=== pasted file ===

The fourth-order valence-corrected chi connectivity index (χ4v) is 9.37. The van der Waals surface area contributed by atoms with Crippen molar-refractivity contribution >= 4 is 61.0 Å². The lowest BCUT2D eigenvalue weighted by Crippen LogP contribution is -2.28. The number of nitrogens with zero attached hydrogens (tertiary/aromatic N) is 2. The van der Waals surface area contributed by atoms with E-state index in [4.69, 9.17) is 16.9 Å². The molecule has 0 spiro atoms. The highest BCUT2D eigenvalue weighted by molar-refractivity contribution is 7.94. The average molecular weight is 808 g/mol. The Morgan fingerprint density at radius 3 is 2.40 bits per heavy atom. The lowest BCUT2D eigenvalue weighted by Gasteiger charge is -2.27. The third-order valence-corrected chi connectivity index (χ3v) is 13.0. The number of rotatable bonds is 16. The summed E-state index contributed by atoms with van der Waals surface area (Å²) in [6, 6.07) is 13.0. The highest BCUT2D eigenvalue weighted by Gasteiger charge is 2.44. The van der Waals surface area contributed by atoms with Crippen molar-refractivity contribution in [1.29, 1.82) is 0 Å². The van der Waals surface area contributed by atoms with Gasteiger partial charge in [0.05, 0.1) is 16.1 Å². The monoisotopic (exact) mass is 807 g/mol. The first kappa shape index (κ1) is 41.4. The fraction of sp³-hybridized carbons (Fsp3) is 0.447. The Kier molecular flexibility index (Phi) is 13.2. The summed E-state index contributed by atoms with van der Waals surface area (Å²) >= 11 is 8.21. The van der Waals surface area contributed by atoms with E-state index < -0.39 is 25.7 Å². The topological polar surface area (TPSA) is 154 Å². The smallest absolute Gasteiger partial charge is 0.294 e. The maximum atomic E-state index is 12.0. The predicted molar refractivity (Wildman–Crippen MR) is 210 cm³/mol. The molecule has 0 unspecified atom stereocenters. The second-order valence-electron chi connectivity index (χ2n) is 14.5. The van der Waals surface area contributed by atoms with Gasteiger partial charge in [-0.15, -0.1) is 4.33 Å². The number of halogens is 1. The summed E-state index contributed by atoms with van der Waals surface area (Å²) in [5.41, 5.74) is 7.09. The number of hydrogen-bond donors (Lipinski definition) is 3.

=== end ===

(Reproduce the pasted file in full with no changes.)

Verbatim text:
The fourth-order valence-corrected chi connectivity index (χ4v) is 9.37. The van der Waals surface area contributed by atoms with Crippen molar-refractivity contribution >= 4 is 61.0 Å². The lowest BCUT2D eigenvalue weighted by Crippen LogP contribution is -2.28. The number of nitrogens with zero attached hydrogens (tertiary/aromatic N) is 2. The van der Waals surface area contributed by atoms with E-state index in [4.69, 9.17) is 16.9 Å². The molecule has 0 spiro atoms. The highest BCUT2D eigenvalue weighted by molar-refractivity contribution is 7.94. The average molecular weight is 808 g/mol. The Morgan fingerprint density at radius 3 is 2.40 bits per heavy atom. The lowest BCUT2D eigenvalue weighted by Gasteiger charge is -2.27. The third-order valence-corrected chi connectivity index (χ3v) is 13.0. The number of rotatable bonds is 16. The summed E-state index contributed by atoms with van der Waals surface area (Å²) in [6, 6.07) is 13.0. The highest BCUT2D eigenvalue weighted by Gasteiger charge is 2.44. The van der Waals surface area contributed by atoms with Crippen molar-refractivity contribution in [1.29, 1.82) is 0 Å². The van der Waals surface area contributed by atoms with Gasteiger partial charge in [0.05, 0.1) is 16.1 Å². The monoisotopic (exact) mass is 807 g/mol. The first kappa shape index (κ1) is 41.4. The fraction of sp³-hybridized carbons (Fsp3) is 0.447. The Kier molecular flexibility index (Phi) is 13.2. The summed E-state index contributed by atoms with van der Waals surface area (Å²) >= 11 is 8.21. The van der Waals surface area contributed by atoms with E-state index < -0.39 is 25.7 Å². The topological polar surface area (TPSA) is 154 Å². The smallest absolute Gasteiger partial charge is 0.294 e. The maximum atomic E-state index is 12.0. The predicted molar refractivity (Wildman–Crippen MR) is 210 cm³/mol. The molecule has 0 unspecified atom stereocenters. The second-order valence-electron chi connectivity index (χ2n) is 14.5. The van der Waals surface area contributed by atoms with Gasteiger partial charge in [-0.15, -0.1) is 4.33 Å². The number of halogens is 1. The summed E-state index contributed by atoms with van der Waals surface area (Å²) in [5.41, 5.74) is 7.09. The number of hydrogen-bond donors (Lipinski definition) is 3.